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The Science of Social Vision$
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Reginald B. Adams, Nalini Ambady, Ken Nakayama, and Shinsuke Shimojo

Print publication date: 2010

Print ISBN-13: 9780195333176

Published to Oxford Scholarship Online: January 2011

DOI: 10.1093/acprof:oso/9780195333176.001.0001

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PRINTED FROM OXFORD SCHOLARSHIP ONLINE (www.oxfordscholarship.com). (c) Copyright Oxford University Press, 2019. All Rights Reserved. An individual user may print out a PDF of a single chapter of a monograph in OSO for personal use. date: 23 October 2019

Context-Specific Responses to Self-Resembling Faces

Context-Specific Responses to Self-Resembling Faces

Chapter:
(p.204) Chapter 11 Context-Specific Responses to Self-Resembling Faces
Source:
The Science of Social Vision
Author(s):

Lisa M. DeBruine

Benedict C. Jones

Publisher:
Oxford University Press
DOI:10.1093/acprof:oso/9780195333176.003.0012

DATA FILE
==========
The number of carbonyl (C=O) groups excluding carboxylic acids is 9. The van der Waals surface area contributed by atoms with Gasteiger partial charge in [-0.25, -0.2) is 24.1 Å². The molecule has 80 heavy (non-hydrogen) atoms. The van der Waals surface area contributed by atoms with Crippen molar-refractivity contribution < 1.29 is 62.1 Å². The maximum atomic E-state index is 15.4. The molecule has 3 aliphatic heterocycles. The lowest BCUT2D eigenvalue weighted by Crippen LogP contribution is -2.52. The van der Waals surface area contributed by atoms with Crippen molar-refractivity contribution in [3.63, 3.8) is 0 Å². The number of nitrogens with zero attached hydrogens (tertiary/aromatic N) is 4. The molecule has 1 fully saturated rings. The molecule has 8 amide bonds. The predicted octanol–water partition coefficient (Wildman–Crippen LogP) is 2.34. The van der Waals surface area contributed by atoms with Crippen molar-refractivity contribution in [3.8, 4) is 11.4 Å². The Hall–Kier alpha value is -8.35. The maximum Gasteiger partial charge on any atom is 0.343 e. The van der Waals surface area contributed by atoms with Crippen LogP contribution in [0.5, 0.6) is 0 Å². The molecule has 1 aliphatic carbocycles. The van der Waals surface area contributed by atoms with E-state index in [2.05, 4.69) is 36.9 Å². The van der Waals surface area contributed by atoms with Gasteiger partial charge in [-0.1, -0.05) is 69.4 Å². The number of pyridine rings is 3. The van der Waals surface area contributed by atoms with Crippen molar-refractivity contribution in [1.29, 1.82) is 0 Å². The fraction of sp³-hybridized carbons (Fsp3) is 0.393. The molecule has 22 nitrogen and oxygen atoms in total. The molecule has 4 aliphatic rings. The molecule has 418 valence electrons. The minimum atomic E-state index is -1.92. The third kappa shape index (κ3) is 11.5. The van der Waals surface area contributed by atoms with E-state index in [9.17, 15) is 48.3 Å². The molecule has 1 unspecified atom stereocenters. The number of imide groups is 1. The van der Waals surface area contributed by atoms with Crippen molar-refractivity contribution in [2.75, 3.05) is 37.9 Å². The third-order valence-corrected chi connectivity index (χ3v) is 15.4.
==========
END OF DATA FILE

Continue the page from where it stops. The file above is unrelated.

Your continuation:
This chapter details the methodological issues surrounding the experimental study of human facial resemblance and reviews experimental evidence from studies using such methods. Facial resemblance was found to increase prosocial behavior and attributions consistent with the kinds of contexts in which favoring kin would have been adaptive. Resemblance had a less positive effect on the general attractiveness of opposite-sex faces than same-sex faces and had a detrimental effect on judgments of sexual attractiveness, consistent with inbreeding avoidance. Facial resemblance was shown to increase preferences for child faces and may do so more for men than women. Additionally, preferences for self-resemblance are sensitive to cyclic hormone changes, with self-resemblance being preferred more during the luteal phase than during the fertile late follicular phase, especially in female faces.

Keywords:   facial resemblance, prosocial behavior, opposite sex, sexual attractiveness, child faces

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